[from the publisher] Between 1963 and
1972 America experienced over 750 urban revolts. Considered
collectively, they comprise what Peter Levy terms a 'Great Uprising'.
Levy examines these uprisings over the arc of the entire decade, in
various cities across America. He challenges both conservative and
liberal interpretations, emphasizing that these riots must be placed
within historical context to be properly understood. By focusing on
three specific cities as case studies - Cambridge and Baltimore,
Maryland, and York, Pennsylvania - Levy demonstrates the impact which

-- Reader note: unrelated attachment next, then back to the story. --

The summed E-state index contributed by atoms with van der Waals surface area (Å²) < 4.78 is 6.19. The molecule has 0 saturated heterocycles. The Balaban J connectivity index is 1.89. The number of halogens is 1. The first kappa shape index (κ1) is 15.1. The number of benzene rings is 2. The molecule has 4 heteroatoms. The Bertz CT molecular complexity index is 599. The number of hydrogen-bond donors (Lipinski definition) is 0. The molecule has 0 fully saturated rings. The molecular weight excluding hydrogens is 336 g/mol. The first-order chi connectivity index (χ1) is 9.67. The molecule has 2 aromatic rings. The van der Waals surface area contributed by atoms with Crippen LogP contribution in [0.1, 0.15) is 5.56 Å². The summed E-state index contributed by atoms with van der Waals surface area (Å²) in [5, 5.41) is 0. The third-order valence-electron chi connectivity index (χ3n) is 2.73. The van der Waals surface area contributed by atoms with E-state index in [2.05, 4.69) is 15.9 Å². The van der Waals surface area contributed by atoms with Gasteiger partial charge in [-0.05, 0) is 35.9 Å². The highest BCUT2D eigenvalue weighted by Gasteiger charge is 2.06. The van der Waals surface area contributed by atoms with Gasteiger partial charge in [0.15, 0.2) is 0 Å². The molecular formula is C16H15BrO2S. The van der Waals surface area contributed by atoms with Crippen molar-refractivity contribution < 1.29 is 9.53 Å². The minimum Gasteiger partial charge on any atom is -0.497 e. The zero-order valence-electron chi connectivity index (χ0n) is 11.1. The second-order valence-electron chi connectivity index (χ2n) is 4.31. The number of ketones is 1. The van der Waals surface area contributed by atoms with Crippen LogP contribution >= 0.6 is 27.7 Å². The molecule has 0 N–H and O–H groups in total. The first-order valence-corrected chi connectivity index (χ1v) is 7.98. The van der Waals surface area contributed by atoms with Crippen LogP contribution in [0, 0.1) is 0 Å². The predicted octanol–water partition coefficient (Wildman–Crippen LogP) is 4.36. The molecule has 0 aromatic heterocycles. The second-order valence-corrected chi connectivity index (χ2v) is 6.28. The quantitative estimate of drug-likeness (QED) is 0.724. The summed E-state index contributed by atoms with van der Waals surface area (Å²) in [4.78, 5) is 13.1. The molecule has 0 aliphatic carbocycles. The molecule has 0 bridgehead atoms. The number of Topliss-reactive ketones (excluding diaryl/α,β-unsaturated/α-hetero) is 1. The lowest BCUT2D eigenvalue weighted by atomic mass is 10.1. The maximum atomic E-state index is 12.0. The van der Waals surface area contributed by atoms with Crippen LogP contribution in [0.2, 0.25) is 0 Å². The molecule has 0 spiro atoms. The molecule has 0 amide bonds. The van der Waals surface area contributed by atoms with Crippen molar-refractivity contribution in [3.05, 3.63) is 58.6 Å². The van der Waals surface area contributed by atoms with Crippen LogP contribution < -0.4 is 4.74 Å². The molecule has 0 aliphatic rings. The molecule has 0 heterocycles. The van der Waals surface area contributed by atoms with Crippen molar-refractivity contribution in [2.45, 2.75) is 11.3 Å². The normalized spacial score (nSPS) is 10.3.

these uprisings had on millions of ordinary Americans. He shows how
conservatives profited politically by constructing a misleading
narrative of their causes, and also suggests that the riots did not
represent a sharp break or rupture from the civil rights movement.
Finally, Levy presents a cautionary tale by challenging us to
consider if the conditions that produced this 'Great Uprising' are
still predominant in American culture today.